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    Gypsy, Roma and Traveller History Month June 2022

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    Gypsy, Roma and Traveller History Month June 2022

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    In June, every year since 2008, people from across the UK celebrate Gypsy, Roma and Traveller History Month. This yearly event is crucial in raising awareness and tackling myths and prejudices in relation to this community.

    There are around 300,000 Gypsies and Travellers living in the UK. It is important to note that Travellers are not all the same. They are individual communities. Gypsies, Roma and Travellers of Irish Heritage are identified as racial groups and are covered by the Race Relations Act as legitimate minority ethnic communities.

    The National Centre for Domestic Violence (NCDV) is a free, fast emergency injunction service for survivors for victims and survivors of domestic abuse regardless of their financial circumstances, race, gender or sexual orientation. NCDV is a fully inclusive, gender neutral Community Interest Company and although we take many referrals from the Gypsy and Roma Traveller communities, we know that our service is only the tip of the iceberg in relation to the support and advice they need when escaping a domestically abusive relationship.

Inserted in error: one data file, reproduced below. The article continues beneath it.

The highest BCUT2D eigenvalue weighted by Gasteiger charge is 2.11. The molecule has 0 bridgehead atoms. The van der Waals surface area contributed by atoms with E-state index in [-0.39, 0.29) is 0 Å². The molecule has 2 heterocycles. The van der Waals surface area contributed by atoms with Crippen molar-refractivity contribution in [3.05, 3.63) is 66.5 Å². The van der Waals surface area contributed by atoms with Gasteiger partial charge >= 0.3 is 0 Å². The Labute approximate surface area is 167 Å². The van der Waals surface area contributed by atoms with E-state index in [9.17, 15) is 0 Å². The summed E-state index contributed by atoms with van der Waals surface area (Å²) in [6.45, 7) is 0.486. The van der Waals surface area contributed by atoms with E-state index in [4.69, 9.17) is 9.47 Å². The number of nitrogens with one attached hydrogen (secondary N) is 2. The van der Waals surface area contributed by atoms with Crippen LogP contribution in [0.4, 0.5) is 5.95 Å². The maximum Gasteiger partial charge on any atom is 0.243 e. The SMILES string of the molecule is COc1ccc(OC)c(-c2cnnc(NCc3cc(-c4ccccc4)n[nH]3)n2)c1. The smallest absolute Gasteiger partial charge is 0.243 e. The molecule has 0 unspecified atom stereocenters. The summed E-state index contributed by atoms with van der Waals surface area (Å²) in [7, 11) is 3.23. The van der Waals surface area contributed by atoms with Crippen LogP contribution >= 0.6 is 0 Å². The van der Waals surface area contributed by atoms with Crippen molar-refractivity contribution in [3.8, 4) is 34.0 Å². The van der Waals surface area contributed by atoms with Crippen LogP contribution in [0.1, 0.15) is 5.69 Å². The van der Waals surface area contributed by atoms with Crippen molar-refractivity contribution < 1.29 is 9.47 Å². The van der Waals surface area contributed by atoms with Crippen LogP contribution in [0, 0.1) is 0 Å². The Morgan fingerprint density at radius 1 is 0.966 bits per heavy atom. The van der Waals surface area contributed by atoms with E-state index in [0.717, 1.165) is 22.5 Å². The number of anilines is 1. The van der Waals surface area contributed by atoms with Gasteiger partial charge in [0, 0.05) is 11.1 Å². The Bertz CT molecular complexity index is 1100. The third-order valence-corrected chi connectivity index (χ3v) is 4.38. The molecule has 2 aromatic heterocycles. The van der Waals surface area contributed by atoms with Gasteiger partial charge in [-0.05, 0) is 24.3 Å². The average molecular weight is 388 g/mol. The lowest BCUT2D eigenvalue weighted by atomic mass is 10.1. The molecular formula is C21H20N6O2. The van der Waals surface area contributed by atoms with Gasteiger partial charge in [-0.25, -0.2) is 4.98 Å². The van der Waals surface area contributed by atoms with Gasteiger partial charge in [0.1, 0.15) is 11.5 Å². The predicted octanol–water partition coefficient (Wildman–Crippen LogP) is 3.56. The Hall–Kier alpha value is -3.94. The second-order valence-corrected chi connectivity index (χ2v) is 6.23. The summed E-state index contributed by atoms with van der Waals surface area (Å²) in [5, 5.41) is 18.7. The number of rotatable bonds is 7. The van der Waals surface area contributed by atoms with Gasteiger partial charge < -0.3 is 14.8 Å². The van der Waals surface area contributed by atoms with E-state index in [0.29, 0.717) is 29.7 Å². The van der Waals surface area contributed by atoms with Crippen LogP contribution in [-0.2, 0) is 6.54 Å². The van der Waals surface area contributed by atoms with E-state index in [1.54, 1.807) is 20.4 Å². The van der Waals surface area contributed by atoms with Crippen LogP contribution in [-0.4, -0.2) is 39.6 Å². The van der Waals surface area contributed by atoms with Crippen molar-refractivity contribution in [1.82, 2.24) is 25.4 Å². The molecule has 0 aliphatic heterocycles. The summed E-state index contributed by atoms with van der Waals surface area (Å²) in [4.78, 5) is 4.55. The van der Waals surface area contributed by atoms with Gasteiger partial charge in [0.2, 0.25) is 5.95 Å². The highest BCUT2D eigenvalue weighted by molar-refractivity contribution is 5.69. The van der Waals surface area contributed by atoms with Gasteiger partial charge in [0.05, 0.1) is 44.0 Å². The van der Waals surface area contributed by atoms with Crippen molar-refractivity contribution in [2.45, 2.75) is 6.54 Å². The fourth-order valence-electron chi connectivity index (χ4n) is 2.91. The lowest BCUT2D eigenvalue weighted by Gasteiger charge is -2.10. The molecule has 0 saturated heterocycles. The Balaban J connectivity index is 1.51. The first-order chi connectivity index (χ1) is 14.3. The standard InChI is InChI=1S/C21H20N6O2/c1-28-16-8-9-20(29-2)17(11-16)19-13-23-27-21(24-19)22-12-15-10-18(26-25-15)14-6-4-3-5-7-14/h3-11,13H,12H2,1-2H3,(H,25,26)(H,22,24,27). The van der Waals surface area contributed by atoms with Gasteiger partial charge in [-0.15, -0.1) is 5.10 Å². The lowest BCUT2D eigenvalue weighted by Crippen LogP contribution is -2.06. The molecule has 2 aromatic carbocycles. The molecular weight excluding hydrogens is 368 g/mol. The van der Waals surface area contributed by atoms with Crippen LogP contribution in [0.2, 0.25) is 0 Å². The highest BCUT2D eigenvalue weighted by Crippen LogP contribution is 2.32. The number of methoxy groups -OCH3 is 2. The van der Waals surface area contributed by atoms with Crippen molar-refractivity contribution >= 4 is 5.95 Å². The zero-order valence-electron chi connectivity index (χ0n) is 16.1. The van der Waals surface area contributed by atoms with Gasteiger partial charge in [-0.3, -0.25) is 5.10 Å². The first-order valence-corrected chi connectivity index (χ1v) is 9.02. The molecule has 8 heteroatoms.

Sharon Bryan – Head of Partnerships & Development of Domestic Abuse Services here at NCDV has been a member of The Traveller Movement’s Steering Group for their Domestic Abuse and Women’s work since its inception in 2021. The group has insight and a critical friend role and most importantly is a forum where everyone can share insight, collaborate on projects and network to raise awareness of the Gypsy, Roma Traveller community which is vital in dispelling the myths and prejudices that exist for these people.